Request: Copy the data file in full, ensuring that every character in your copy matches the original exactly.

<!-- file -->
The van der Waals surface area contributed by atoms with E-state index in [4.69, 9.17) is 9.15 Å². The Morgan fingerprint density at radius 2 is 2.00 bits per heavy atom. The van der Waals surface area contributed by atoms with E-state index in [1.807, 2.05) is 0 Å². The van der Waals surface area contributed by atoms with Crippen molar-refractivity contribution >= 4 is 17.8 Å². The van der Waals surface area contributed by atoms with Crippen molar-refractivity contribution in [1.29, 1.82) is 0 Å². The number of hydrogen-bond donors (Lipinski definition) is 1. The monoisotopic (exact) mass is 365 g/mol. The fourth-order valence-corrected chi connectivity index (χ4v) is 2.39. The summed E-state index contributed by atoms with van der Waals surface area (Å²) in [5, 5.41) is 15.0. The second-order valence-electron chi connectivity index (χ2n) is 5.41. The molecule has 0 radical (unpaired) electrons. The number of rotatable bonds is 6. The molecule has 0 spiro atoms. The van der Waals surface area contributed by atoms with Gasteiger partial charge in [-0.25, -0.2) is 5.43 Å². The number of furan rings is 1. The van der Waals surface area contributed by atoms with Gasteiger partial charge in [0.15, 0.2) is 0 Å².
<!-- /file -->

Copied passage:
The van der Waals surface area contributed by atoms with E-state index in [4.69, 9.17) is 9.15 Å². The Morgan fingerprint density at radius 2 is 2.00 bits per heavy atom. The van der Waals surface area contributed by atoms with E-state index in [1.807, 2.05) is 0 Å². The van der Waals surface area contributed by atoms with Crippen molar-refractivity contribution >= 4 is 17.8 Å². The van der Waals surface area contributed by atoms with Crippen molar-refractivity contribution in [1.29, 1.82) is 0 Å². The number of hydrogen-bond donors (Lipinski definition) is 1. The monoisotopic (exact) mass is 365 g/mol. The fourth-order valence-corrected chi connectivity index (χ4v) is 2.39. The summed E-state index contributed by atoms with van der Waals surface area (Å²) in [5, 5.41) is 15.0. The second-order valence-electron chi connectivity index (χ2n) is 5.41. The molecule has 0 radical (unpaired) electrons. The number of rotatable bonds is 6. The molecule has 0 spiro atoms. The van der Waals surface area contributed by atoms with Gasteiger partial charge in [-0.25, -0.2) is 5.43 Å². The number of furan rings is 1. The van der Waals surface area contributed by atoms with Gasteiger partial charge in [0.15, 0.2) is 0 Å².